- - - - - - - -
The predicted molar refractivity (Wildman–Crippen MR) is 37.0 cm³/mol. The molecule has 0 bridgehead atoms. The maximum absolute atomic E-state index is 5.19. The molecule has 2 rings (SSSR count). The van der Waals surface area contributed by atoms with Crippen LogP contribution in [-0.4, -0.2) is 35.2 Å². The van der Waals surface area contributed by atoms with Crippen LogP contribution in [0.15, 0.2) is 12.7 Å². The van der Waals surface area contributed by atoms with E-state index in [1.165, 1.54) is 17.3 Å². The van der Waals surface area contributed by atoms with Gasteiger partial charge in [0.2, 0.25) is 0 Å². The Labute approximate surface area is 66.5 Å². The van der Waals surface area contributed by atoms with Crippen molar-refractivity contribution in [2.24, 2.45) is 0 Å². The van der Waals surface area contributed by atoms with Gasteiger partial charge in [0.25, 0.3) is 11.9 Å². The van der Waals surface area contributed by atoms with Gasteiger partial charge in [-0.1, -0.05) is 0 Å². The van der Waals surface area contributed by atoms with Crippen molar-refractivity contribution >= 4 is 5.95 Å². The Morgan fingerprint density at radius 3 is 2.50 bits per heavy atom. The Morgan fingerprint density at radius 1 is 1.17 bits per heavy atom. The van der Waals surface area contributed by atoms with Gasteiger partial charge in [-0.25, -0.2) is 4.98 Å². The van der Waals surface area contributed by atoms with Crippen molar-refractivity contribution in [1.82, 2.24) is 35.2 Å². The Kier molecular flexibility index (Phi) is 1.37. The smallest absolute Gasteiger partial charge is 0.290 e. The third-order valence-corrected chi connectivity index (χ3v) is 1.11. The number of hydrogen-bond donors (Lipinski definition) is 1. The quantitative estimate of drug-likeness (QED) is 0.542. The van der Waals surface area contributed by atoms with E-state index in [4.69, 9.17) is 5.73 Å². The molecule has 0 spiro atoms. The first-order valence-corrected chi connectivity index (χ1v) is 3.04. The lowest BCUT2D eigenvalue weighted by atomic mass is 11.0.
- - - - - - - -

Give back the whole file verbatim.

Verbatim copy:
The predicted molar refractivity (Wildman–Crippen MR) is 37.0 cm³/mol. The molecule has 0 bridgehead atoms. The maximum absolute atomic E-state index is 5.19. The molecule has 2 rings (SSSR count). The van der Waals surface area contributed by atoms with Crippen LogP contribution in [-0.4, -0.2) is 35.2 Å². The van der Waals surface area contributed by atoms with Crippen LogP contribution in [0.15, 0.2) is 12.7 Å². The van der Waals surface area contributed by atoms with E-state index in [1.165, 1.54) is 17.3 Å². The van der Waals surface area contributed by atoms with Gasteiger partial charge in [0.2, 0.25) is 0 Å². The Labute approximate surface area is 66.5 Å². The van der Waals surface area contributed by atoms with Crippen molar-refractivity contribution in [2.24, 2.45) is 0 Å². The van der Waals surface area contributed by atoms with Gasteiger partial charge in [0.25, 0.3) is 11.9 Å². The van der Waals surface area contributed by atoms with Gasteiger partial charge in [-0.1, -0.05) is 0 Å². The van der Waals surface area contributed by atoms with Crippen molar-refractivity contribution >= 4 is 5.95 Å². The Morgan fingerprint density at radius 3 is 2.50 bits per heavy atom. The Morgan fingerprint density at radius 1 is 1.17 bits per heavy atom. The van der Waals surface area contributed by atoms with Gasteiger partial charge in [-0.25, -0.2) is 4.98 Å². The van der Waals surface area contributed by atoms with Crippen molar-refractivity contribution in [1.82, 2.24) is 35.2 Å². The Kier molecular flexibility index (Phi) is 1.37. The smallest absolute Gasteiger partial charge is 0.290 e. The third-order valence-corrected chi connectivity index (χ3v) is 1.11. The number of hydrogen-bond donors (Lipinski definition) is 1. The quantitative estimate of drug-likeness (QED) is 0.542. The van der Waals surface area contributed by atoms with E-state index in [4.69, 9.17) is 5.73 Å². The molecule has 0 spiro atoms. The first-order valence-corrected chi connectivity index (χ1v) is 3.04. The lowest BCUT2D eigenvalue weighted by atomic mass is 11.0.